"I was just trying to get in the lane and find the open guy," he said after the game. "I was just being patient and that opened up the lane a little bit and I was able to score."

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Carter-Williams' offensive aggressiveness was a welcome sign after he had averaged 12.0 points on 39 percent shooting in the first four games, but he made his mark defensively. Kidd has preached the entire series that the Bucks would be as successful as their defense allowed them to be, and on Monday night it was Carter-Williams leading the charger.

He was credited with three blocks and one steal, but his pressure was felt throughout. Rose shot 5-for-20 and the Bulls committed 13 more turnovers, bringing their five-game total to 89 giveaways. Carter-Williams switched between assignments on Rose and Jimmy Butler (5-for-21), with his 6-foot-6 length giving Kidd options to mix and match between Mayo, Bayless and and Khris Middleton at the other guard position.

It's been a turbulent few months in Milwaukee for Carter-Williams, who was acquired in a three-team deal at the trade deadline that sent All-Star caliber point guard Brandon Knight from the Brew City to Phoenix. The transaction, done with eyes on the future - Knight was a free agent at season's end - was met with scrutiny, and the Bucks struggled most of the way with Carter-Williams at the helm; the Bucks went just 10-15 in games he started after the trade, nearly falling out of the No. 6 spot in the process.

But Carter-Williams has righted the ship and has the defensive-minded Bucks back feeling confident after two straight wins. And while his team's success doesn't hinge on his individual play much like it does for Rose and the Bulls, when that other guard is showing the aggressiveness on both ends of the floor like he did Monday night, the Bucks will be in position to win. The next test is Thursday.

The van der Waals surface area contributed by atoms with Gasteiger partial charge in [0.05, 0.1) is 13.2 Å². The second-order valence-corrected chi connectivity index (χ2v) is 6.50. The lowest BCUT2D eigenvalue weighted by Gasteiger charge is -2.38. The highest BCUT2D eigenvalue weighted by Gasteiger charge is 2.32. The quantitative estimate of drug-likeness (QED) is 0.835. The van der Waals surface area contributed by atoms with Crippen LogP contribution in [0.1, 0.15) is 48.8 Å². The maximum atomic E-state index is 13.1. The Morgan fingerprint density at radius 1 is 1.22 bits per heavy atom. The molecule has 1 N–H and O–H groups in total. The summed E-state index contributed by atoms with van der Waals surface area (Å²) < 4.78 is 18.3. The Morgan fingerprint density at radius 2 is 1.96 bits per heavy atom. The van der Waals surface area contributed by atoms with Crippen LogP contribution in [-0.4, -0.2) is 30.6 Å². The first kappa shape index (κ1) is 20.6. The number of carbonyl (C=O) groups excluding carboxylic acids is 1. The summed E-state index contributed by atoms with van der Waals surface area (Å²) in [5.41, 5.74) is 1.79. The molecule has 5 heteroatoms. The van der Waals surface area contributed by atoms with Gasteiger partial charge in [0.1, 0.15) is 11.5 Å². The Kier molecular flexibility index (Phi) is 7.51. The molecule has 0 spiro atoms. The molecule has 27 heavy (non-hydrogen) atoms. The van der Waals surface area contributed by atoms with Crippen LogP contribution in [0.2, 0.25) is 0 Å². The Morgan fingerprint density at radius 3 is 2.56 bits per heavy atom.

"If that’s what we get form him as a player every night," Henson said, "we’re going to be tough to beat."

It's Bobby's World in Bulls' lottery-improving loss to 76ers

It's Bobby's World in Bulls' lottery-improving loss to 76ers

The final 25 games was supposed to be all about the development of the Bulls’ recent acquisitions and securing a record worthy of one of the last three envelopes at the NBA Draft Lottery.

Only Zach LaVine, Lauri Markkanen and Kris Dunn seemed to matter, with Cameron Payne and Cristiano Felicio being the perfect window dressing for development as opposed to just saying a team is tanking.